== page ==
“Is Propylene Glycol Vegan? Exploring its Origins and Impact on Plant-Based Lifestyles”

By bobbreich@gmail.com •  Updated: 11/24/23 •  4 min read

Is Propylene Glycol Vegan? Exploring its Origins and Impact on Plant-Based Lifestyles


The use of propylene glycol in various products has become increasingly prevalent in recent years. At the same time, there has been a growing popularity of veganism and plant-based lifestyles. This raises the question: Is propylene glycol vegan-friendly? In this blog post, we will dive into the origins of propylene glycol, explore its extraction methods, discuss vegan-friendly alternatives, analyze its impact on plant-based lifestyles, and examine certifications and labeling that can help identify whether a product contains propylene glycol or not.

What is Propylene Glycol?

Propylene glycol is a synthetic compound that belongs to the alcohol family. It is clear, odorless, and viscous. Commonly used as a solvent or vehicle for other substances, it has a wide range of applications. Some examples include personal care products (such as lotions and creams), pharmaceuticals (as a carrier for drugs), food additives (to retain moisture), and even antifreeze.

Origins of Propylene Glycol

Propylene glycol can be derived from several sources such as petroleum or vegetable oils. The most common method of production involves the hydration of propylene oxide with water. This raises questions about whether these sources align with vegan principles.

While petroleum-derived propylene glycol may not be considered vegan due to its association with non-vegan practices such as animal testing or use in animal-based industries, vegetable oil-derived propylene glycol may be seen as more aligned with plant-based values.

Extraction Methods

The extraction methods used for obtaining propylene glycol vary depending on the source. For petroleum-derived propylene glycol, it goes through extensive refining processes involving distillation and purification. On the other hand, vegetable oil-derived propylene glycol can be obtained through processes like transesterification or hydrolysis.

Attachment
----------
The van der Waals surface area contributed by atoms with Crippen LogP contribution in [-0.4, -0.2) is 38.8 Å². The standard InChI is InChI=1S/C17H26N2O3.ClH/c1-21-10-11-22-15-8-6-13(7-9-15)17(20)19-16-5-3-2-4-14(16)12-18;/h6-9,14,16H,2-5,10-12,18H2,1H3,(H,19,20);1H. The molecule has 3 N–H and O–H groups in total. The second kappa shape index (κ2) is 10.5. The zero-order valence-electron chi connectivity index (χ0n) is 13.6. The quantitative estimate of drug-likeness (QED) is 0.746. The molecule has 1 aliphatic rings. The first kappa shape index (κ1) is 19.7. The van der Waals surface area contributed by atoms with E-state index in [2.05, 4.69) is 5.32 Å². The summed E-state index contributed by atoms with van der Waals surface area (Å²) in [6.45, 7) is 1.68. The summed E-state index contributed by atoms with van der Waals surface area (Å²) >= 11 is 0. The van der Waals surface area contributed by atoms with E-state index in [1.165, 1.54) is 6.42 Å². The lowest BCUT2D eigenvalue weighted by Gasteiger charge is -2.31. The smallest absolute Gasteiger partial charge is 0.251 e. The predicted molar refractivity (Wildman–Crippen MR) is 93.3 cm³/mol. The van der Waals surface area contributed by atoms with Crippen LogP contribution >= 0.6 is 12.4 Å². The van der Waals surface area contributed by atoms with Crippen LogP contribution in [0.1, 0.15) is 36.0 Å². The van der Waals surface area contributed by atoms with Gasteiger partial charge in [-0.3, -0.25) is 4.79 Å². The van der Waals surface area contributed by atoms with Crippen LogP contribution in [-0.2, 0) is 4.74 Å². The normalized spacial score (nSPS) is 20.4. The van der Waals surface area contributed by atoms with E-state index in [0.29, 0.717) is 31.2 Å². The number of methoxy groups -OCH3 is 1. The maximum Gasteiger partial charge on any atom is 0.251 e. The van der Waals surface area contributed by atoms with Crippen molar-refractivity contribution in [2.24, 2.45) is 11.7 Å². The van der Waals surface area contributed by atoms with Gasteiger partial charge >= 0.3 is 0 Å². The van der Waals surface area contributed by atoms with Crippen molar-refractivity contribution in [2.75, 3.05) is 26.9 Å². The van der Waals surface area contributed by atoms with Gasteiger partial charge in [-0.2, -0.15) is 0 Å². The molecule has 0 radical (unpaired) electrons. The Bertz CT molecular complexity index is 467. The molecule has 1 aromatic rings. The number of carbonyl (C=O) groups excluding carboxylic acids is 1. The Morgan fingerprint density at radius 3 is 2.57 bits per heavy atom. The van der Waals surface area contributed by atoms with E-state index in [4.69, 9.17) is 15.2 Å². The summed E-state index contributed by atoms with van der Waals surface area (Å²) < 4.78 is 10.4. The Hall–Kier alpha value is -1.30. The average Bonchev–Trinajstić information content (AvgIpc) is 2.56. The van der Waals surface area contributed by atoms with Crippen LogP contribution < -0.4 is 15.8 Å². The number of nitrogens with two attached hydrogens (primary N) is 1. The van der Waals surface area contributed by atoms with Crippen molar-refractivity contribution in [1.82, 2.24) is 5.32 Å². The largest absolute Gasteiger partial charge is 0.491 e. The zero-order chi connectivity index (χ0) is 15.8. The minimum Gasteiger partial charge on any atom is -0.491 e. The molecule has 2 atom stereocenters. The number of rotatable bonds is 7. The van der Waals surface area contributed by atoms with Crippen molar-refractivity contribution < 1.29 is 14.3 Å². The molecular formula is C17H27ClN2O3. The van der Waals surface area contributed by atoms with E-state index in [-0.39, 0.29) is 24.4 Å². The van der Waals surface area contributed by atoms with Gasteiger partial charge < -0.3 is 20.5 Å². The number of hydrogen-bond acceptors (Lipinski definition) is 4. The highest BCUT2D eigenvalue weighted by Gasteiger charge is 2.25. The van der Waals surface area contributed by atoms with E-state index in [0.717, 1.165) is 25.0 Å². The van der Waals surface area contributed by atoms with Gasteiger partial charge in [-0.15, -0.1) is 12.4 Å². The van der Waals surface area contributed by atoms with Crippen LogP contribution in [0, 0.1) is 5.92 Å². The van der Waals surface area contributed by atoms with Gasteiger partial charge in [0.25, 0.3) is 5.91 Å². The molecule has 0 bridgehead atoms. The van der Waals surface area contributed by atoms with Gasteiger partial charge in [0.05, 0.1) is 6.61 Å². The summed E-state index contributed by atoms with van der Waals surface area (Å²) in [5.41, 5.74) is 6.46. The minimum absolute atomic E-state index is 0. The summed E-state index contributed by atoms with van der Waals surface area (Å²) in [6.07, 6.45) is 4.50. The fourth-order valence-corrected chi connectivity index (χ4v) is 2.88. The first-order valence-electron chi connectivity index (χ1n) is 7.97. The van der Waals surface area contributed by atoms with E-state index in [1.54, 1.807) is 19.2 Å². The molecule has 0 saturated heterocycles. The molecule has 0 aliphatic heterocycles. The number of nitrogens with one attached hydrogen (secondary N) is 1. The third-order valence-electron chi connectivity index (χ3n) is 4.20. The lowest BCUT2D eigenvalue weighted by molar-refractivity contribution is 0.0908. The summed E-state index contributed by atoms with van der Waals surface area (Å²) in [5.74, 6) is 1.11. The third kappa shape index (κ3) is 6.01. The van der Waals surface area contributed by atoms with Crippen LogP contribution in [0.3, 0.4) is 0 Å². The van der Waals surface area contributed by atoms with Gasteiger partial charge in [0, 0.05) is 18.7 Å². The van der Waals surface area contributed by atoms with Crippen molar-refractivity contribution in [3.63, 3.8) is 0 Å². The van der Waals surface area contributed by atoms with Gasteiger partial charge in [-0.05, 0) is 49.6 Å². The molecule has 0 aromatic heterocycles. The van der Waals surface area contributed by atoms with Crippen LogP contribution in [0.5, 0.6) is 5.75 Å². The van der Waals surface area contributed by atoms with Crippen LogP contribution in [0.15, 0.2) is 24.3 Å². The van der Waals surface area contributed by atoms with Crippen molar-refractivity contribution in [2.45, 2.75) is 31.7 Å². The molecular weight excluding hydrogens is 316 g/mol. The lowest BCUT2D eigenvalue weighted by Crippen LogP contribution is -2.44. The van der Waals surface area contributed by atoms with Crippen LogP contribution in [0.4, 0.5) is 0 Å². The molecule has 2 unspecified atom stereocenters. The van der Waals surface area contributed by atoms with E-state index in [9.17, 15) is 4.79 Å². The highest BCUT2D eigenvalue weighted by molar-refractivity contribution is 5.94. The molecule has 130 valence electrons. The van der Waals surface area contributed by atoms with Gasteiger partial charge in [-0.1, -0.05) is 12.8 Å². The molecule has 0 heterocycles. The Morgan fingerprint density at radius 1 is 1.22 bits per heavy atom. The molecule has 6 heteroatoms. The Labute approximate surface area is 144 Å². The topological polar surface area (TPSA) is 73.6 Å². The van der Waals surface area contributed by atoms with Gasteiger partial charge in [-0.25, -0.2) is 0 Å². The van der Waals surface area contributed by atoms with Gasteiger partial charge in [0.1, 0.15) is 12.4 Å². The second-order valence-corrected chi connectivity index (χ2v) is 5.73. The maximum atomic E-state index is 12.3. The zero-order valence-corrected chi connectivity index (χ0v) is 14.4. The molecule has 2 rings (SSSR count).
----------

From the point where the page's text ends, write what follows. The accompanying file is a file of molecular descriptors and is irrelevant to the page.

When examining whether these extraction methods are compatible with vegan ideals, it is important to consider the environmental impact and potential harm caused by these processes. Further research is necessary to determine the specific details of each extraction method and its implications for veganism.

Vegan-friendly Alternatives to Propylene Glycol

For individuals following a vegan lifestyle, there are alternative ingredients that can be considered in place of propylene glycol. Some examples include vegetable glycerin, glyceryl stearate, or sorbitol. These alternatives offer similar functions and properties without raising concerns about animal-derived sources.

However, it is essential to note that there may be drawbacks associated with the use of these substitutes. For instance, some alternatives might have limited availability or higher production costs. Additionally, they might not provide the same desired results as propylene glycol in terms of texture or stability.

The Impact on Plant-Based Lifestyles

Propylene glycol can be found in various plant-based products such as plant-based milks, dessert mixes, salad dressings, and baked goods. Its presence or absence in these products can affect overall vegan choices. Some individuals may choose to avoid products containing propylene glycol due to ethical concerns or personal preferences. Others may prioritize convenience and accessibility over strict adherence to avoiding this ingredient.

Certifications & Labelling

To identify if a product contains propylene glycol or not, there are certifications and labeling options that can help guide consumers. Labels such as Vegan Society or PETA certifications indicate that a product meets specific standards for being vegan-friendly. Additionally, reading product labels carefully will provide information on whether propylene glycol is listed as an ingredient.


In conclusion, determining whether propylene glycol is considered vegan-friendly depends on various factors including the source of derivation and individual values within the vegan community. While petroleum-derived propylene glycol may raise concerns due to its association with non-vegan practices, vegetable oil-derived propylene glycol may be seen as a more aligned option. Vegan-friendly alternatives are available, but they may come with their own drawbacks. Ultimately, individuals following a plant-based lifestyle should carefully read labels and seek certifications to make informed choices about the products they consume.